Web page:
Last week my O my 8 year old took part in his year 3 production.
In previous productions he has been 'a singer' or a king/solider/cow standing among all the others usually wearing a hat of some description and mouthing along the odd word to a song.
This year he had a speaking part. Not only did he have a speaking part he had volunteered himself for a speaking part.
|Jonah and the whale, from foundmyself.com|
If you have read any of my other posts Parents evening being one, you will know my eldest has Autism spectrum disorder, a condition that affects social interaction, communication, interests and behaviour.
Six months ago he would struggle to order his own drink in a restaurant let alone stand up in a hall full of parents, teachers and his peers speaking lines he had memorised, at the right time and in an appropriate manner. O has a habit, when he feels anxious, of rather than talking to people, he will talk at them at quite a loud volume about a topic he wants to discuss, ebola outbreak, monarchs of the Great Britain, football stats etc. So for him to be able to say his lines in this environment was astounding.
It's a testament to how comfortable he is at school, don't get me wrong he hasn't always been. At the start of nursery and reception and even year 1 I spend the first few drops off scraping him off me in tears as he struggled to settle into his day. As the structure of the school day picked up pace and a more rigid timetable was put into place he has really come into his own and thoroughly enjoys school.
Rather than talk at his peers he has friends and it is great to see him engage with them and the teaching staff, evening making eye contact and establishing conversations and putting his hand up in class.
So last Wednesday I sat nervously in the school hall waiting for Jonah and the Whale to start and for O to speak his first lines as the Voice of God. In my head I flashed back to a harvest festival about two years ago where O was placed at the front of the church to sing and was ticking left right and centre with anxiety. I went home and cried my eyes out for him and how hard he found that occasion. I was nervous for O but I had no need to be at all. He stood up, with confidence, delivered his lines perfectly and seemed to thoroughly enjoy doing so. He joined in with each song perfectly and as he waited at the side of the stage to go on I could see him so animated and full of life enjoying each one of his friends delivering their lines.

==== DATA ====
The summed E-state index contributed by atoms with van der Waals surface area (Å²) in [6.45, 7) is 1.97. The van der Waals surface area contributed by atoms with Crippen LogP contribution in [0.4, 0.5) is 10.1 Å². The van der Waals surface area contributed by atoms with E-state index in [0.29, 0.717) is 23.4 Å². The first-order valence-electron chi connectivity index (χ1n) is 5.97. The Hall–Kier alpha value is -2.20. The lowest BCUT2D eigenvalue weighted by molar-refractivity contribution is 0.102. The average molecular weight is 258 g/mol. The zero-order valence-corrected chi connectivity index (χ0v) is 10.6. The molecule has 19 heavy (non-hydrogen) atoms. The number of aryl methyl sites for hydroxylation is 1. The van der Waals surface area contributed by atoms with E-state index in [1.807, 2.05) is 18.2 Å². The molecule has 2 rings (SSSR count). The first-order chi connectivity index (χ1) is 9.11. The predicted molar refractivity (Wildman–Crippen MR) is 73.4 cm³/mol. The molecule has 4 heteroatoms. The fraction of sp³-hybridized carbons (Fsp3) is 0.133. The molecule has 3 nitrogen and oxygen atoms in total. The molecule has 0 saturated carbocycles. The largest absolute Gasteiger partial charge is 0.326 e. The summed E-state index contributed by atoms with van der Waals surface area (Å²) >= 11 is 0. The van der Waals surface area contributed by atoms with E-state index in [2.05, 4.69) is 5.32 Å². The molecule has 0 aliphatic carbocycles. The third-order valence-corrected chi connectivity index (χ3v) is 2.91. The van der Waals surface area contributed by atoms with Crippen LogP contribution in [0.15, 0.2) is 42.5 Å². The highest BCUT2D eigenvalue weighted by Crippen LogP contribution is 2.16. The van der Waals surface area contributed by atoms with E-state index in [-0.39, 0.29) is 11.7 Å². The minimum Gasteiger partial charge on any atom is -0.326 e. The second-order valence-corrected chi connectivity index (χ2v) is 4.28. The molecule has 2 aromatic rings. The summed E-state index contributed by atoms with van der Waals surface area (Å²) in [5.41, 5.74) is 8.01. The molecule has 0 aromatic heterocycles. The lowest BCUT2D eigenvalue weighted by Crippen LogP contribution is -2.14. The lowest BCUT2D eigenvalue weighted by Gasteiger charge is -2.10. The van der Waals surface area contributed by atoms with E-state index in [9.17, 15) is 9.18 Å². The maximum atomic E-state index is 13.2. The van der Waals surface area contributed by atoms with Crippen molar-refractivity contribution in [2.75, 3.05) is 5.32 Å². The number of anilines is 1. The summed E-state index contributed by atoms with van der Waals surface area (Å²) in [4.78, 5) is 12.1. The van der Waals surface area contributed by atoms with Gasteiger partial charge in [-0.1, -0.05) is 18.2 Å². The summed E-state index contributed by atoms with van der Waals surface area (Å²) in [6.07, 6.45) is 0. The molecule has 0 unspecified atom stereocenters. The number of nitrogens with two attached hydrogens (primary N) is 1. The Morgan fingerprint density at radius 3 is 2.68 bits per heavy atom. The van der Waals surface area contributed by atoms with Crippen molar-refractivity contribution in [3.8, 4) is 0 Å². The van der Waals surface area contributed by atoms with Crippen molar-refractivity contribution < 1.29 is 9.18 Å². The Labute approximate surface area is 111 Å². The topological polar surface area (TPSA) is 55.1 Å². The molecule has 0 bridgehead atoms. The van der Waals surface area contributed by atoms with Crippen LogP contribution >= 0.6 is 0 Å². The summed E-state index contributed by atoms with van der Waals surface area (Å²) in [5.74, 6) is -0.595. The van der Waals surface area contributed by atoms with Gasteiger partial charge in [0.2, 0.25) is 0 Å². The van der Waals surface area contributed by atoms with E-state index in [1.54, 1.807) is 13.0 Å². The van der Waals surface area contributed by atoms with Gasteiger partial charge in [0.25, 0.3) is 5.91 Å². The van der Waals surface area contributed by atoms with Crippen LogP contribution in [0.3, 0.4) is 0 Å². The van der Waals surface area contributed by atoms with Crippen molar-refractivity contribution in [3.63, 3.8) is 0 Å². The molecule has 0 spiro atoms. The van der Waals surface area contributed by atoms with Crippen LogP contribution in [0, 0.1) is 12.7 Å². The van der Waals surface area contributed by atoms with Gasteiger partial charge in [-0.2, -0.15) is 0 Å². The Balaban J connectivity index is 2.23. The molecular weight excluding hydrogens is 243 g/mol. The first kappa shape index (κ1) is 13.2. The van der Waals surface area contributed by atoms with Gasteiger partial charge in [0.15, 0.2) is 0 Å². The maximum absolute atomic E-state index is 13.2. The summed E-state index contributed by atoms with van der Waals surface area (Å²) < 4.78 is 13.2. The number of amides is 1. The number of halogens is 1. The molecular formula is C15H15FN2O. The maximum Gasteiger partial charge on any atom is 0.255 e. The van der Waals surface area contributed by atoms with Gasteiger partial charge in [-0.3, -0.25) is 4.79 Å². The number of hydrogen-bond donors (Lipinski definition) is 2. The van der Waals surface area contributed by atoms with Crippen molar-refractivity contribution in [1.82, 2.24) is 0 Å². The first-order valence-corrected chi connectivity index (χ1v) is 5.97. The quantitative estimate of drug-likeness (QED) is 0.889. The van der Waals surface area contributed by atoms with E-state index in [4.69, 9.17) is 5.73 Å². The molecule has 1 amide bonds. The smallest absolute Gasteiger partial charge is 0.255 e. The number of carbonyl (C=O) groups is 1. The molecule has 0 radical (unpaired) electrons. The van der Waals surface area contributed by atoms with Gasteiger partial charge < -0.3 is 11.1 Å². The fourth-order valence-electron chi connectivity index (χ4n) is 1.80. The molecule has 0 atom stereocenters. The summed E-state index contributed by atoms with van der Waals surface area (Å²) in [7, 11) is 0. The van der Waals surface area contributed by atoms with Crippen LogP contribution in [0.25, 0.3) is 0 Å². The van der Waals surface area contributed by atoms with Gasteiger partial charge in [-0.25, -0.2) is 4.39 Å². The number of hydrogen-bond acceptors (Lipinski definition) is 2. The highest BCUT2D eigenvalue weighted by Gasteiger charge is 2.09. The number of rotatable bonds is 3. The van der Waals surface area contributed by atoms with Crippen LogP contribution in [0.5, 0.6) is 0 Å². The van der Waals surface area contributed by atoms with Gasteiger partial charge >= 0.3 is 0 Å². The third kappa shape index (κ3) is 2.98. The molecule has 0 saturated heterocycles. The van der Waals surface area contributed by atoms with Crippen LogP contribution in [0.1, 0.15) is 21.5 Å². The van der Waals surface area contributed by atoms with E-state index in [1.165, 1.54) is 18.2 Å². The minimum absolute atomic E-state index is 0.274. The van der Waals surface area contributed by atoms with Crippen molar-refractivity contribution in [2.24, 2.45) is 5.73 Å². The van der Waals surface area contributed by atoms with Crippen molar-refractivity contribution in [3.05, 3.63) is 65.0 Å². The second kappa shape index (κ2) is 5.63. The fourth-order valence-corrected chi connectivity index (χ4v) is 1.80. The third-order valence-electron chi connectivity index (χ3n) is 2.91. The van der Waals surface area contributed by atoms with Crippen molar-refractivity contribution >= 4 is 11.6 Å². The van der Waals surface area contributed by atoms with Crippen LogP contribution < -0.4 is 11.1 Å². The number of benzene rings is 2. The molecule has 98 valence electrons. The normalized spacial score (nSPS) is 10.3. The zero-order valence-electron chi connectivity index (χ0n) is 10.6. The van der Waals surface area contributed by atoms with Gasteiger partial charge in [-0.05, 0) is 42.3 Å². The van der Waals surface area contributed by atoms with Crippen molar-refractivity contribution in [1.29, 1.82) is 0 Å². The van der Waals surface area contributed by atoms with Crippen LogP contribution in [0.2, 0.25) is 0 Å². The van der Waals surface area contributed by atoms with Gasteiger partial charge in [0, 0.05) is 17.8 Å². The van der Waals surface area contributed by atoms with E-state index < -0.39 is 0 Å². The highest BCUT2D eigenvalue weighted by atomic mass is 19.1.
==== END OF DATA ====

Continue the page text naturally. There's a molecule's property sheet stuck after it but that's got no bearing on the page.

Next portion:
When he was diagnosed I worried myself silly about how it would affect him but occasions like this remind me I don't need to. O is really finding his feet and seems to be able to cope much more ably with the anxiety his ASD brings him. Not saying he finds everything easy, at football matches he is like bambi on ice, but he puts his heart and soul into everything he does and enjoys himself. How many people can go through life seeing the good in everything and just getting on with it?
If I'm having a bad day I think of my O. I think of how strong he is despite his worries or quirks he just deals with it and that is something I always try to remember. My son is an inspiration to me and I will never ever doubt what he can achieve.
On days like last week I thought to myself 'what ASD'?